Squaw Valley ski resort has released an official report on the status of their drinking water. This report addresses the efforts currently taking place to eliminate both E. coli and coliform bacteria completely from the upper mountain resort area.
The Placer County Department of Environmental Health first reported potential issues with E. coli in Squaw Valley’s drinking water on November 8th of last year. Since that time, Squaw Valley officials have taken all the necessary precautions to protect skiers from ingesting tainted water.
Liesl Kenney, Public Relations Director of Squaw Valley Alpine Meadows, released this latest report. Kenney first noted that October was unseasonably rainy last year. This heavy rain caused problems with water systems all across Placer County.
The main problem Squaw Valley faced was the induction of a water system used for both High Camp and Gold Coast. This induction is the main reason why the water systems at these two high mountain resorts were contaminated.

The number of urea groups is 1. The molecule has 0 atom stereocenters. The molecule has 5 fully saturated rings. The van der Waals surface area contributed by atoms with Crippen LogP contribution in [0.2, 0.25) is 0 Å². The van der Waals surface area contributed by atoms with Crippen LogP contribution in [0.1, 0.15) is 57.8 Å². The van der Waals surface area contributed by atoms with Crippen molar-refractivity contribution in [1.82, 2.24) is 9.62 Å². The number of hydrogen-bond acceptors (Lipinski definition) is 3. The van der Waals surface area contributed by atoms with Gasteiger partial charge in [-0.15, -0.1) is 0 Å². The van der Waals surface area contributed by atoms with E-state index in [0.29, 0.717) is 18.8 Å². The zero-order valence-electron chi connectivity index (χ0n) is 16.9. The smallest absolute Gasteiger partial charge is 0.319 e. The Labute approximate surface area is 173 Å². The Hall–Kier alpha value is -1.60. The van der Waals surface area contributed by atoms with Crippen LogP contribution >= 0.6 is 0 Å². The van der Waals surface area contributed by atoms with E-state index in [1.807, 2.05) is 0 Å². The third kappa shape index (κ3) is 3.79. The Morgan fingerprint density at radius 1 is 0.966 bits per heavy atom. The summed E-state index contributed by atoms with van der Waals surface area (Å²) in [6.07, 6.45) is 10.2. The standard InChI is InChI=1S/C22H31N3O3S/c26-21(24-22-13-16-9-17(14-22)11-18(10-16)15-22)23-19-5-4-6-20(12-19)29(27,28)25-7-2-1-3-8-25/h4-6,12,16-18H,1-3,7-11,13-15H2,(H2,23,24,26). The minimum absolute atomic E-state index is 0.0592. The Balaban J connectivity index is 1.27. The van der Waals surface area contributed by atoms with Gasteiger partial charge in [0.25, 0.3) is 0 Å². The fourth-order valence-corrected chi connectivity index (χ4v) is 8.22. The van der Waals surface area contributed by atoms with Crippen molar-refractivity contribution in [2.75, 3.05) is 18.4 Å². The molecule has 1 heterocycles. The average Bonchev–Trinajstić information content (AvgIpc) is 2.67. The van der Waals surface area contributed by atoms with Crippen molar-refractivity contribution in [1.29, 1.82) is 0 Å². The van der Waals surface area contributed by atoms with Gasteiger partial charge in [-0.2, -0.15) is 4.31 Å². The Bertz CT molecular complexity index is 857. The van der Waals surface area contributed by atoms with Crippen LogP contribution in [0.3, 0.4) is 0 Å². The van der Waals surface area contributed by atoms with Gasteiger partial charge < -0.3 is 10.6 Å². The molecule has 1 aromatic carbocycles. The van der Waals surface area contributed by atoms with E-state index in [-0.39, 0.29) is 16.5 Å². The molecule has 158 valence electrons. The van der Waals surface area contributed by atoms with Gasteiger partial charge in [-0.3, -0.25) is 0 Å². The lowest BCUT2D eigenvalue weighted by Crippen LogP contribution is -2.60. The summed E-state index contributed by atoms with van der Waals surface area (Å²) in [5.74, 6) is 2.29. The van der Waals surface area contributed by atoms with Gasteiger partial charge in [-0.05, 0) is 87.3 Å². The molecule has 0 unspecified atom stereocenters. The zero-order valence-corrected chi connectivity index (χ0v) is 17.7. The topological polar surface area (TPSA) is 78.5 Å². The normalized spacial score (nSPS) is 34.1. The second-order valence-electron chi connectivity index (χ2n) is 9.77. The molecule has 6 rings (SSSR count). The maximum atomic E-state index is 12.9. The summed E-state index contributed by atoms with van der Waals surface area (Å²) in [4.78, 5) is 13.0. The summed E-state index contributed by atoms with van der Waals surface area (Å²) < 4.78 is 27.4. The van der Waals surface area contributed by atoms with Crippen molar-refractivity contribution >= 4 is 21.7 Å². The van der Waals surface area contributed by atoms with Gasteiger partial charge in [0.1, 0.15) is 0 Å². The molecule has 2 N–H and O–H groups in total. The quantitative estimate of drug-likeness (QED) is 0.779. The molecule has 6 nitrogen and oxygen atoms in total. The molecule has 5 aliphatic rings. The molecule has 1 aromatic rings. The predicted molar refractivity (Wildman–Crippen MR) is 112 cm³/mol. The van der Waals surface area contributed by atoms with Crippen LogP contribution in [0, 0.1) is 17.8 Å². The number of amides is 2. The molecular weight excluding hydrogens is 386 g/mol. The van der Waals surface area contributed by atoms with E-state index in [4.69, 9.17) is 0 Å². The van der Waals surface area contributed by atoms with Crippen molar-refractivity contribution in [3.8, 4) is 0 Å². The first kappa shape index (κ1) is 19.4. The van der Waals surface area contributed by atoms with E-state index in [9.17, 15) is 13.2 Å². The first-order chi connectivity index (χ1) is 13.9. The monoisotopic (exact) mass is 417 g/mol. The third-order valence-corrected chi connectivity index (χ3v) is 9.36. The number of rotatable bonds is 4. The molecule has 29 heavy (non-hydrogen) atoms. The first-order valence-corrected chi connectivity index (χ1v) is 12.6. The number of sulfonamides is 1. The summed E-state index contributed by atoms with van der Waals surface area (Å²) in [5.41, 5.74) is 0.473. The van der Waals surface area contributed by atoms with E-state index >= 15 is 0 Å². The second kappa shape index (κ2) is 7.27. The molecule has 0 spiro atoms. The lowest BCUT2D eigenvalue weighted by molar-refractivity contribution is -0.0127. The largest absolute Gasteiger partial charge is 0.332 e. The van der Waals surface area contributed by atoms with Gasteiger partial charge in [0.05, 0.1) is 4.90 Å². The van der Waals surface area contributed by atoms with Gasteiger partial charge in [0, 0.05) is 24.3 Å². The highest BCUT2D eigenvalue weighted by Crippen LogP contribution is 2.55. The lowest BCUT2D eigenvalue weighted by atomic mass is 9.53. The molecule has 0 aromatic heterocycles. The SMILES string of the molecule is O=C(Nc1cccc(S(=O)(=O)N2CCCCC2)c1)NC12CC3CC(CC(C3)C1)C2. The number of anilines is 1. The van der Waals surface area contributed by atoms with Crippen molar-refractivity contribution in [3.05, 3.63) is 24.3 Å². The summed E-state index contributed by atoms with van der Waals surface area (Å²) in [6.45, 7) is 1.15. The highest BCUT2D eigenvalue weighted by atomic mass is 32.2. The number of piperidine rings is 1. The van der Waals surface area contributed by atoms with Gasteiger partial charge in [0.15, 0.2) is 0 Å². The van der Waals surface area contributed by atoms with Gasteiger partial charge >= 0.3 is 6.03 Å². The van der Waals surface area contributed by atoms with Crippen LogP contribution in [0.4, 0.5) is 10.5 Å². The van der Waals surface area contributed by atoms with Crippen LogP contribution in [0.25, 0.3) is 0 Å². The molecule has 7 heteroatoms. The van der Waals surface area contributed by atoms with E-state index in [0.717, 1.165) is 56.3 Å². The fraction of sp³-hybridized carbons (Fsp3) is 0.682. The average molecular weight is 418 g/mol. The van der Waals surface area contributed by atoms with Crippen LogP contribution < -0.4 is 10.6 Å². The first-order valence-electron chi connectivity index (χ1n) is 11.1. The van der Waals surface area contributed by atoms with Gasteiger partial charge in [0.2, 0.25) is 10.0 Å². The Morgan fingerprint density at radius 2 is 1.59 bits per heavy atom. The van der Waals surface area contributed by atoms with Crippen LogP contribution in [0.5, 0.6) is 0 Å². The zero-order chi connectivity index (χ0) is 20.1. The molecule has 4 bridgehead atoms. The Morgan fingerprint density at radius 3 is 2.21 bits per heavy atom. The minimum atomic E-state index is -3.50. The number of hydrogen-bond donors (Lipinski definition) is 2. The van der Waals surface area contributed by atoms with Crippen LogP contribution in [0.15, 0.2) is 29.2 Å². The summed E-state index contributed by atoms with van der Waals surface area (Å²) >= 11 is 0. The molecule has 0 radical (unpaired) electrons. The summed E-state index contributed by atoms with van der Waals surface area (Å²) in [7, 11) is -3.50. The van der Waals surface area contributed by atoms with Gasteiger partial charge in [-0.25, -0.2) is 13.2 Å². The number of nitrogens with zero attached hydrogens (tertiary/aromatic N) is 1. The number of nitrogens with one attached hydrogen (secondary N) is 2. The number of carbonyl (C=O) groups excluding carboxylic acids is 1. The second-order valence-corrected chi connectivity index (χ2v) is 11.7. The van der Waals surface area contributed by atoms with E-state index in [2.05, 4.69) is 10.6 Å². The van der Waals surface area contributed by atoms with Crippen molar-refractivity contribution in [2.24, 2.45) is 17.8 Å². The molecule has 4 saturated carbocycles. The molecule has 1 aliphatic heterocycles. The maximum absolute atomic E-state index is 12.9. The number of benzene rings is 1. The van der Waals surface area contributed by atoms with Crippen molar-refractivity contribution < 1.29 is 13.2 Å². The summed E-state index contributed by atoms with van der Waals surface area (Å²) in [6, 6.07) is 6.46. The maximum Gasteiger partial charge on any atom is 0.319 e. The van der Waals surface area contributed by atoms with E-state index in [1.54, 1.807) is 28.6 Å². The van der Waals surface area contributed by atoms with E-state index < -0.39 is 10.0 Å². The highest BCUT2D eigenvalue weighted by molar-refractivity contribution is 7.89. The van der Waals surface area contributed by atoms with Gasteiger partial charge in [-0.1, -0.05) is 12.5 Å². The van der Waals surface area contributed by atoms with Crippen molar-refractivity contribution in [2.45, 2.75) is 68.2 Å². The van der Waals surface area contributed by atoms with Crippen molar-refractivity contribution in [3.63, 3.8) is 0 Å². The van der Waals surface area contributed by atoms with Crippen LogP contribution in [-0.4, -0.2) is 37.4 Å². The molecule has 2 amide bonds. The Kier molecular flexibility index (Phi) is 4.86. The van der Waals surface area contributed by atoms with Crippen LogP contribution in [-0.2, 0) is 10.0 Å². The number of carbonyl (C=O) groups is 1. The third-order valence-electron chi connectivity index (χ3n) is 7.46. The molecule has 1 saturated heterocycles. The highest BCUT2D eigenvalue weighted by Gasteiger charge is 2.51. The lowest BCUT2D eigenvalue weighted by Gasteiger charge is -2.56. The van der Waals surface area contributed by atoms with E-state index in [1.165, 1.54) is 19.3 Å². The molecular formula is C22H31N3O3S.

Thankfully, Squaw County does regular testing on all their water systems. During one of these routine tests, authorities saw the heightened level of E. coli and coliform bacteria. They quickly contacted Placer County Environmental Health and the Squaw Valley Public Service District. Squaw Valley has been working closely with the local health agencies and will provide all guests at High Camp and Gold Coast with free bottled water until the issue is resolved.
Ever since November 8th, Squaw Valley has treated their water extensively and ensured that all their guests are well aware of the E. coli issue. Right now, three out of the four wells used for the upper mountain’s water supply show great improvement. The latest tests show almost no coliform and absolutely no E. coli in Squaw Valley’s water supply.
Squaw Valley authorities have closed the upper mountain restaurants indefinitely. They have also told all skiers not to drink tap water at both High Camp and Gold Coast. There’s no word yet on when this problem will be fully resolved, but the latest tests indicate that it shouldn’t be too long before the problem is fully resolved.